(The Vintage Tempest)
The songs from Queen make up how the biopic, Bohemian Rhapsody, flows than the life of the frontman. Quite often, musicians sing about those experiences in life considered very important to them. In this work, they are wrapped around how Farrokh Bulsara (Freddie Mercury, played by Rami Malek) face reality. Is he a Great Pretender, or something else? I was amused at how this non-Queen song is slyly referenced within minutes of the film’s start. The precedent is set.
In musicals, the tunes help bookend key themes. In a movie partly directed by Bryan Singer and finished by Dexter Fletcher is in how this lead singer comes to face life in his rise to stardom. Important in this work is in how the introduction sees this lad of Indian descent, now living in Britain, deals with living on his own, “Somebody to Love,” is the first track heard. When young Bulsara does not want to become part of the family business (much less his heritage), he’s ready to move out. The early 70s was a time when the music scene exploded in many ways. Many talents we consider legends today were just getting started.
Only so much exposition can be offered in a 130-minute film about a band nearly 50 years old. It’s less about the facts and more about the drama. A lot about their early years blazes through very fast. Just how they met and formed is entirely wrong. When the film slows down, a cursory look at Freddie’s lifestyle is offered and no thought bubbles are showing up. A few seconds of witnessing the genesis of Queen’s best hits tease fans with a thought of this is neat. The time spent on “Bohemian Rhapsody” showed the difficulties the band was facing with the labels and in how they sought to further broaden their sound. At least for “Another One Bites the Dust,” Brian May (Gwilym Lee) said he wanted a song that would get audiences participating, foot stomping to, and he succeeded.
The other songs alluding to Freddie’s life and times include “Crazy Little Thing Called Love,” and the one woman he fully trusted was Lucy Boynton. “Love of My Life,” is her song. As for how or when he became promiscuous, only a fleeting tease is offered. This detail is best left explored as a documentary. “I Want to Break Free” is very much about his coming out. Freddie embraced the rock star attitude; He was no doubt on a collision course if he did not mend his ways. Had he been grounded and understood the risks he was taking, I doubt he would have stopped. Until he found another partner who could fully trust, he was “Headlong” (not used in this film) all right, till the very end.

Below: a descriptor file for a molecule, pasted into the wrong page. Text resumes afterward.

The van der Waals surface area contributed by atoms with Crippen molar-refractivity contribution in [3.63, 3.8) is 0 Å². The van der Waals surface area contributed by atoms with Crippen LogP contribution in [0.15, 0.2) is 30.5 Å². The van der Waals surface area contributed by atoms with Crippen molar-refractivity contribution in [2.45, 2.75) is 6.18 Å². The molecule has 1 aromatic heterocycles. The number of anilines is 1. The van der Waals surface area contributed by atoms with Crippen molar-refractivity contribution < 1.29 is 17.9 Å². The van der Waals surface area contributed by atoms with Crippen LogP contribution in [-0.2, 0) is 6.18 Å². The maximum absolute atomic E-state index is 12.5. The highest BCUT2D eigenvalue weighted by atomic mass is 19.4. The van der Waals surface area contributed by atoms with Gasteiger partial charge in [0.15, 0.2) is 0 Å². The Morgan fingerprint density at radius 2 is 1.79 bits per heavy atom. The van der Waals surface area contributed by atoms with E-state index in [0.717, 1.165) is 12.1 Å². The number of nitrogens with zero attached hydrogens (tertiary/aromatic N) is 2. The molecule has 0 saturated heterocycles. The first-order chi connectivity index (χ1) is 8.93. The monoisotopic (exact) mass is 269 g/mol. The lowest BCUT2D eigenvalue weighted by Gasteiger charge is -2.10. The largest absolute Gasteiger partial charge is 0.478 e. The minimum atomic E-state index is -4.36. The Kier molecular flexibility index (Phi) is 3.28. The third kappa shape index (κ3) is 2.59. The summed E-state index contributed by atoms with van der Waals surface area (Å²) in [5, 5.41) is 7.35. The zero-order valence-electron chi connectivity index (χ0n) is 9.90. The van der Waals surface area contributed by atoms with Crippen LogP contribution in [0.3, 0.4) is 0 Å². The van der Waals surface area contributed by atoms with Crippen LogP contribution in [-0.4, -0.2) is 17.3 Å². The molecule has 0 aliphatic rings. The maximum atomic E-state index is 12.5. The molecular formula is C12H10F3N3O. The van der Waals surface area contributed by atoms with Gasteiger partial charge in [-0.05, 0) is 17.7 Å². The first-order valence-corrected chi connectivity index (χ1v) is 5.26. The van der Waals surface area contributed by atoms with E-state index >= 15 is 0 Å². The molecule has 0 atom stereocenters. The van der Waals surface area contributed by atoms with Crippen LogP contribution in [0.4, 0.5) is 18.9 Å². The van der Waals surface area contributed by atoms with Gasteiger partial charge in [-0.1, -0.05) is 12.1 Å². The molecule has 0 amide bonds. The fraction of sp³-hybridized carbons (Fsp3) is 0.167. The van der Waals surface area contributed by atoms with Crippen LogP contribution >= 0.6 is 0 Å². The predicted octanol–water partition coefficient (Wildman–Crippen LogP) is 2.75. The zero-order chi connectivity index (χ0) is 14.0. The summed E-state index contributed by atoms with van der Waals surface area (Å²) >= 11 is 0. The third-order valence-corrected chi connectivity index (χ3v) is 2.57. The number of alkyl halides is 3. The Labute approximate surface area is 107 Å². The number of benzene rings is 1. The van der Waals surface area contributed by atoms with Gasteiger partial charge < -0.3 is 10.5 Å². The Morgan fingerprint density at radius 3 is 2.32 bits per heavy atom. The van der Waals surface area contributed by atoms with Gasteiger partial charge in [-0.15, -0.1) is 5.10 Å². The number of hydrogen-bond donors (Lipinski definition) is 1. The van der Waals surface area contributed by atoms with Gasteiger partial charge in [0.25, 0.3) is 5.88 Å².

Even though the real-life (surviving) counterparts served as executive music producers, I still wonder if they were consulted as the screenplay was being written and rewritten. I kept tabs on this film’s progress ever since it was announced in 2015. While I knew a lot of time will be spent on Freddie, I hoped something can be said about each member, especially Roger Taylor and John Deacon. The latter is the quietest member of them all, though he does get credit for making the riff known in “Another One Bites the Dust.”
Like the current team-up which operates as Queen (Brian May and Roger Taylor), this film is not about what to admonish about this lead singer’s life. It’s to recognize him as a superstar, “You’re a legend,” said Taylor in the film. Not even the Queen + Adam Lambert concerts or the It’s a Kinda Magic experience (tribute band) are out to bring this legend back to life. It’s all about having that experience and having a good time at one of their shows. You gotta like it, otherwise, why see them at all?
4 Stars out of 5